Nascent filmmakers sometimes fall into the trap of attempting to emulate the singular styles of Terrence Malick or Quentin Tarantino with diminishing returns. But it’s Woody Allen’s influence on film that has wrought irrevocable damage to the limited imaginations of budding writer-directors who crave to duplicate the native New Yorker’s nonpareil magic. In the wake of Annie Hall and Manhattan, New York narratives are seldom just about its sprawling qualities and very diverse population. Now they frequently tell of artists who speak in prattling voiceovers, and feature long shots of chatty people crossing through a wide shot. And of course, they bemoan the irresistible sustenance of romantic entanglement (or, in Allen shorthand, “the eggs”). While there are plenty of stories to tell, even in the same city, 5 to 7 is another superficial Woody wannabe movie—albeit one that fails to expand upon its inspirations by shaking up the expected aesthetics. Instead, it’s a bland salute wrapped within a tepid plot that also owes itself to Mike Nichols’ The Graduate.
5 to 7 does initially offer a unique story angle, but it is written by someone who must have perceived The Graduate as a straightforward May-December romance. The “Benjamin” of this situation is Brian (Anton Yelchin), a 25-year-old New Yorker who falls for a “Mrs. Robinson” that’s nearly a decade his senior, Arielle (Bérénice Marlohe). Because of her marriage and two children, she wants their relationship to honor the title concept, “cinq à sept”—a reference to the time of day in which French men would see their mistresses after work. Her husband, Valery (Lambert Wilson), does the same thing too, with a younger woman named Jane (Olivia Thirlby). Although originally hesitant to Arielle’s unusual terms, Brian begins a relationship with Arielle and as he gets very close to her, Arielle becomes the “Elaine Robinson,” and she begins to flee his sporadic grasp.
First-time director Victor Levin calls attention to his Allen-esque attributes by introducing Brian as the inverse of a Woody proxy. Yelchin name-drops The Little Mermaid when trying to charm Arielle about interesting characters, and he’s lost when he steps into an art museum. There’s no low art and high art clash in Brian’s convenient endearment to Arielle; it’s all low art for him. That is, until it surfaces that Brian is an aspiring novelist, which has the effect of salt in a wound for the audience. Levin’s script endeavors through this reckless delusion, from the mailed rejection letters that cover Brian’s wall (do publishers not use email?) to a straight-faced declaration of Brian’s unproven brilliance. Other films have the conceit of casting handsome leads, sometimes with laughably shiny physiques; but effete movies like 5 to 7 make their characters romantic underdogs who happen to be unequivocally “bright” writers.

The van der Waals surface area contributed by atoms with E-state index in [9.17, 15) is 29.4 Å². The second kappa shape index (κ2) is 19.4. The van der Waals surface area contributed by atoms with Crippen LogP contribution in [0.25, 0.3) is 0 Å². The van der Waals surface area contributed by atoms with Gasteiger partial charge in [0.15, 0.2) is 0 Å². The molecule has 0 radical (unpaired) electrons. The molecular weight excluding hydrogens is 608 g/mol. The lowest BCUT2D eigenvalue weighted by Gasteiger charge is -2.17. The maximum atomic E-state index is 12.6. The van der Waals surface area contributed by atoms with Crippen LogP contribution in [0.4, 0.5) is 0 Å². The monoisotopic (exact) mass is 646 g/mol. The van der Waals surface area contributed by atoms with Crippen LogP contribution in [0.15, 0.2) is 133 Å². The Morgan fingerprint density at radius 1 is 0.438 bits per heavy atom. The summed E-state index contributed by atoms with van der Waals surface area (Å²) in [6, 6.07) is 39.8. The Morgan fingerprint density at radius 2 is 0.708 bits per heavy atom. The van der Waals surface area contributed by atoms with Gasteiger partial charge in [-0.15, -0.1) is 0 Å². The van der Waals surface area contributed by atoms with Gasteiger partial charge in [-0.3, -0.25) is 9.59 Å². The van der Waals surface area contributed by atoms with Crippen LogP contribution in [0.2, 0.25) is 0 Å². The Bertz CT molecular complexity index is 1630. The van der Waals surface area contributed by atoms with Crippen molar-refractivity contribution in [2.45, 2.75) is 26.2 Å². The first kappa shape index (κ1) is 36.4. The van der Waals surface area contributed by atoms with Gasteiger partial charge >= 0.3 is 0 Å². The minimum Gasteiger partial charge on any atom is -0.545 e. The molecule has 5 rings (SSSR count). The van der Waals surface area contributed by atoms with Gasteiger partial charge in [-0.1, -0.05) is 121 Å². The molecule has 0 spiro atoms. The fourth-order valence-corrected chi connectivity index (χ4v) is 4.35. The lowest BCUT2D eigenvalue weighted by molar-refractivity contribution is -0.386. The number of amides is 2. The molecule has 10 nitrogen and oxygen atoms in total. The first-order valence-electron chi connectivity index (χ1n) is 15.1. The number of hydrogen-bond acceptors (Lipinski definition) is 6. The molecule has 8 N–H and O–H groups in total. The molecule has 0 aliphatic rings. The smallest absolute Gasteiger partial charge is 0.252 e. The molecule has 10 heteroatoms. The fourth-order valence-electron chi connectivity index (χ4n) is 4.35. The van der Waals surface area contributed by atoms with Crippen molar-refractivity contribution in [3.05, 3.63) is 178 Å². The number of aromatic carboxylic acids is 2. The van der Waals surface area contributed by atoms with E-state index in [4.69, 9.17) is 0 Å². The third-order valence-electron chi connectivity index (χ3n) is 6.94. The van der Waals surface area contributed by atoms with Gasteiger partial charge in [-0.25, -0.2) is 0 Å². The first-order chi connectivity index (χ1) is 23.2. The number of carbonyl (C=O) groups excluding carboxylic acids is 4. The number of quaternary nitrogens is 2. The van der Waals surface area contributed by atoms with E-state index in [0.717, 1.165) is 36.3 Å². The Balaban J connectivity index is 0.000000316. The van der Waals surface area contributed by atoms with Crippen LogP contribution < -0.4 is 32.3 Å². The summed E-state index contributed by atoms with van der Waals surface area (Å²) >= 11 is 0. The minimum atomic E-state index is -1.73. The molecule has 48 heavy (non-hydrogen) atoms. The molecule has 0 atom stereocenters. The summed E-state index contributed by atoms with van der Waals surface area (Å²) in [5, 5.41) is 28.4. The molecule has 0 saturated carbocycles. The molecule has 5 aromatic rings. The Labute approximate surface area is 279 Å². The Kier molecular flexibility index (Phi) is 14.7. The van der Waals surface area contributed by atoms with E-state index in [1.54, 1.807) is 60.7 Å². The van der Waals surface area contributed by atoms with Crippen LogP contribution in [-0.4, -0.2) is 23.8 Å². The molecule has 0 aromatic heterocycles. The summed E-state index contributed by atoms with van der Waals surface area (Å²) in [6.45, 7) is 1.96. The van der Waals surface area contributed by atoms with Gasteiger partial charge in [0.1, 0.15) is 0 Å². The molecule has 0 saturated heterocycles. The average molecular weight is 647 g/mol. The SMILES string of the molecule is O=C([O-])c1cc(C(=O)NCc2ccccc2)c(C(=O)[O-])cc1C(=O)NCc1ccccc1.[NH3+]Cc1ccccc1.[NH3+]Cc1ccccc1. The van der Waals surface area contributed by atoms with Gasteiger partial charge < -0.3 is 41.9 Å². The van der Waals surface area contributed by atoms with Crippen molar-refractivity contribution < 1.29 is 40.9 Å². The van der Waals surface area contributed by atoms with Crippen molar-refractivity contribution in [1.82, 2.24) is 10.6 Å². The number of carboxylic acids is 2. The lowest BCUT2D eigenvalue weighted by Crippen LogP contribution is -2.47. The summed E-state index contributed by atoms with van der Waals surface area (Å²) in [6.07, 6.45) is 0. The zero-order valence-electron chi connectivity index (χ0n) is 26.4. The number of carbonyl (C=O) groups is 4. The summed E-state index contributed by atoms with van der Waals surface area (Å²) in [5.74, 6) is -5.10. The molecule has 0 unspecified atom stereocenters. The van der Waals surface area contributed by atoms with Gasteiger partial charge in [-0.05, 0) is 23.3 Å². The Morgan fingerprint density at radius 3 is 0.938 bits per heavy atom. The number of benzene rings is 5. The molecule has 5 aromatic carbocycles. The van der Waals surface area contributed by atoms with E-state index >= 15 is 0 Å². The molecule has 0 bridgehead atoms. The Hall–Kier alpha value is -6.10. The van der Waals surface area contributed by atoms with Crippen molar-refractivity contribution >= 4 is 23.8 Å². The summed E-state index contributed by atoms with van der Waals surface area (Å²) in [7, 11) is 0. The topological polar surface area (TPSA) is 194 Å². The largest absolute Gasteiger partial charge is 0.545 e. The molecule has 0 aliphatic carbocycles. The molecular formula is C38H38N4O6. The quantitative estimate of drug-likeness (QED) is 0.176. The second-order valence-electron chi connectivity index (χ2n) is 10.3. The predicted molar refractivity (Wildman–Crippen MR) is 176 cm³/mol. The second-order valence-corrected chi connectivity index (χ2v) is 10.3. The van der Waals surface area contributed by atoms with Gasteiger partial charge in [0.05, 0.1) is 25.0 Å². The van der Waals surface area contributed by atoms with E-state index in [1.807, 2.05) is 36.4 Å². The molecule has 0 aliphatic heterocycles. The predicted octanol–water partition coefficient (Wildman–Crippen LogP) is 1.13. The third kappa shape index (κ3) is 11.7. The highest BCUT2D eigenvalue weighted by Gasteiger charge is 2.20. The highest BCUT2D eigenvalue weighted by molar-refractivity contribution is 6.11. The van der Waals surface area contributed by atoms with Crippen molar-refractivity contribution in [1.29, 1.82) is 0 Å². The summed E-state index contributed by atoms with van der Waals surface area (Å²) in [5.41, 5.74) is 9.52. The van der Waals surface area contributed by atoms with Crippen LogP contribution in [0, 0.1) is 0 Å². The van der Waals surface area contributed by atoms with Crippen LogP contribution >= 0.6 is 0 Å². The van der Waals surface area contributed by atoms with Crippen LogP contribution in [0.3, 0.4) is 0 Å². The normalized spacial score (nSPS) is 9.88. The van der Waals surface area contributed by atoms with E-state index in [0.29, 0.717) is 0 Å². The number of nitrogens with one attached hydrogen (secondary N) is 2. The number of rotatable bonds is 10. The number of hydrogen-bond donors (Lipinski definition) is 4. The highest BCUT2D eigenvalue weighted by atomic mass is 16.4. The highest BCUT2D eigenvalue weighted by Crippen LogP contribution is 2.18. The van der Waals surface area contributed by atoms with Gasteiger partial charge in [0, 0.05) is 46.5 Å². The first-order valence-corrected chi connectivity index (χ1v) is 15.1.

Sans spectacles until the very end, but always in the same blazers and button-downs as Allen’s Isaac and Alvy, Yelchin’s performance is lazy as the script, taking on this rigid archetype without any je ne sais quoi. Although he has been sturdier and better cast in other films (such as Drake Doremus’ 2011 Like Crazy), flying-hands neuroses do no good for him here. Weak characterization is a common epidemic in this watered-down version of New York, but 5 to 7 reaches its low point when it pits Yelchin and Thirlby together for cringe-worthy conversations, which play out with stiff, amateur line-reading.
It’s cinematically that Levin aims to distinguish himself from Woody Allen, and cover up the debt it obviously owes to The Graduate’s plot. The camerawork by Arnaud Poiter has a periodic yet welcome delicacy, opting for darker shadows and pleasant frame movement. The strings that sometimes accompany the romance of 5 to 7 are agreeable, too, but would fit better in a Downton Abbey downer moment rather than overflowing the sap within an already disingenuous movie like this. As a storyteller, Levin’s slogging script understands the style of his influences but not the technique that has made them great. Hardly looking outside of the standards of Allen-imitation-style, Levin resorts to a one-dimensional grasp that makes it impossible for 5 to 7 to resonate autonomously.